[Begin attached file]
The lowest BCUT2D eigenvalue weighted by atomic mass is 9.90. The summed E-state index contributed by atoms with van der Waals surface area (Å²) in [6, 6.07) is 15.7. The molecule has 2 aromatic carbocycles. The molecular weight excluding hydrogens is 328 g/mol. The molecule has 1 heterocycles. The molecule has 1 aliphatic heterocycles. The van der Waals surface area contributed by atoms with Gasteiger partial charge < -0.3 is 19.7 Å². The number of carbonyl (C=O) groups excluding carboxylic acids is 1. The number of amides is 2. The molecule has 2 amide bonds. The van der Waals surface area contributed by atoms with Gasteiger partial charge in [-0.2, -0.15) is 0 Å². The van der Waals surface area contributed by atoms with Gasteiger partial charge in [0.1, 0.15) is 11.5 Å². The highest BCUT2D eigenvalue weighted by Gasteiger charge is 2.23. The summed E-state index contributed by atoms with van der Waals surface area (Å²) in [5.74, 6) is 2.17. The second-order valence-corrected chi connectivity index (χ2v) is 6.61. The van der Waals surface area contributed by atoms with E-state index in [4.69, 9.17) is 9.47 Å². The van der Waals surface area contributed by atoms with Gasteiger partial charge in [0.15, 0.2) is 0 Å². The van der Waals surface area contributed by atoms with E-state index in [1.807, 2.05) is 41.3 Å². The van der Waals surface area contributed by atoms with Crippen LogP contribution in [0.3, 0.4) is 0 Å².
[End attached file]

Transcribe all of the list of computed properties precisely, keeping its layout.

The lowest BCUT2D eigenvalue weighted by atomic mass is 9.90. The summed E-state index contributed by atoms with van der Waals surface area (Å²) in [6, 6.07) is 15.7. The molecule has 2 aromatic carbocycles. The molecular weight excluding hydrogens is 328 g/mol. The molecule has 1 heterocycles. The molecule has 1 aliphatic heterocycles. The van der Waals surface area contributed by atoms with Gasteiger partial charge < -0.3 is 19.7 Å². The number of carbonyl (C=O) groups excluding carboxylic acids is 1. The number of amides is 2. The molecule has 2 amide bonds. The van der Waals surface area contributed by atoms with Gasteiger partial charge in [-0.2, -0.15) is 0 Å². The van der Waals surface area contributed by atoms with Gasteiger partial charge in [0.1, 0.15) is 11.5 Å². The highest BCUT2D eigenvalue weighted by Gasteiger charge is 2.23. The summed E-state index contributed by atoms with van der Waals surface area (Å²) in [5.74, 6) is 2.17. The second-order valence-corrected chi connectivity index (χ2v) is 6.61. The van der Waals surface area contributed by atoms with E-state index in [4.69, 9.17) is 9.47 Å². The van der Waals surface area contributed by atoms with Gasteiger partial charge in [0.15, 0.2) is 0 Å². The van der Waals surface area contributed by atoms with E-state index in [1.807, 2.05) is 41.3 Å². The van der Waals surface area contributed by atoms with Crippen LogP contribution in [0.3, 0.4) is 0 Å².